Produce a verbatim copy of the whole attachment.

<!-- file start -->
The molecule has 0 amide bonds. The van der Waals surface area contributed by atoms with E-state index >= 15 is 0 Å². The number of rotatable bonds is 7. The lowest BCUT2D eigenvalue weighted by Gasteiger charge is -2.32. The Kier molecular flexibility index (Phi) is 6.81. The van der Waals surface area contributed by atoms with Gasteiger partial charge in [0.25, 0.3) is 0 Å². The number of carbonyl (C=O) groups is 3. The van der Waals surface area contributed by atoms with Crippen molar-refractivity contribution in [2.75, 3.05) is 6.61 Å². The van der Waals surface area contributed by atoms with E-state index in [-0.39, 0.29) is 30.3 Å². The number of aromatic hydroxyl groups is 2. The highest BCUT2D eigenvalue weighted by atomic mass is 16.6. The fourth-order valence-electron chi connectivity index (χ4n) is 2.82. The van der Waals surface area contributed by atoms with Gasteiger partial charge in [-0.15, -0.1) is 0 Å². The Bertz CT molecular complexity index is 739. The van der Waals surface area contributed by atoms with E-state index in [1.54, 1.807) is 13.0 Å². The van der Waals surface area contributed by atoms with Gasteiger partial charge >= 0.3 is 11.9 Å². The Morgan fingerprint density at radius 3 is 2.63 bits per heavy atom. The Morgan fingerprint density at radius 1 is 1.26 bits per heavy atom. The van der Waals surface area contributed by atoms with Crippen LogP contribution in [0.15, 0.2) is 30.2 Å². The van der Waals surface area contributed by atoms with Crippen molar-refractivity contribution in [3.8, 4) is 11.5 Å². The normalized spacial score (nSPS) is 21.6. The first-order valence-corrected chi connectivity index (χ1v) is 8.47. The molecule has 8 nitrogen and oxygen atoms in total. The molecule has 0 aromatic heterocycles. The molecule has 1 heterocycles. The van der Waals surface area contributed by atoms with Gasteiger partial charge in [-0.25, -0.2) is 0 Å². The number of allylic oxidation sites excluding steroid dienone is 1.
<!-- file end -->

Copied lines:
The molecule has 0 amide bonds. The van der Waals surface area contributed by atoms with E-state index >= 15 is 0 Å². The number of rotatable bonds is 7. The lowest BCUT2D eigenvalue weighted by Gasteiger charge is -2.32. The Kier molecular flexibility index (Phi) is 6.81. The van der Waals surface area contributed by atoms with Gasteiger partial charge in [0.25, 0.3) is 0 Å². The number of carbonyl (C=O) groups is 3. The van der Waals surface area contributed by atoms with Crippen molar-refractivity contribution in [2.75, 3.05) is 6.61 Å². The van der Waals surface area contributed by atoms with E-state index in [-0.39, 0.29) is 30.3 Å². The number of aromatic hydroxyl groups is 2. The highest BCUT2D eigenvalue weighted by atomic mass is 16.6. The fourth-order valence-electron chi connectivity index (χ4n) is 2.82. The van der Waals surface area contributed by atoms with Gasteiger partial charge in [-0.15, -0.1) is 0 Å². The Bertz CT molecular complexity index is 739. The van der Waals surface area contributed by atoms with E-state index in [1.54, 1.807) is 13.0 Å². The van der Waals surface area contributed by atoms with Gasteiger partial charge >= 0.3 is 11.9 Å². The Morgan fingerprint density at radius 3 is 2.63 bits per heavy atom. The Morgan fingerprint density at radius 1 is 1.26 bits per heavy atom. The van der Waals surface area contributed by atoms with Crippen LogP contribution in [0.15, 0.2) is 30.2 Å². The van der Waals surface area contributed by atoms with Crippen molar-refractivity contribution in [3.8, 4) is 11.5 Å². The normalized spacial score (nSPS) is 21.6. The first-order valence-corrected chi connectivity index (χ1v) is 8.47. The molecule has 8 nitrogen and oxygen atoms in total. The molecule has 0 aromatic heterocycles. The molecule has 1 heterocycles. The van der Waals surface area contributed by atoms with Gasteiger partial charge in [-0.25, -0.2) is 0 Å². The number of allylic oxidation sites excluding steroid dienone is 1.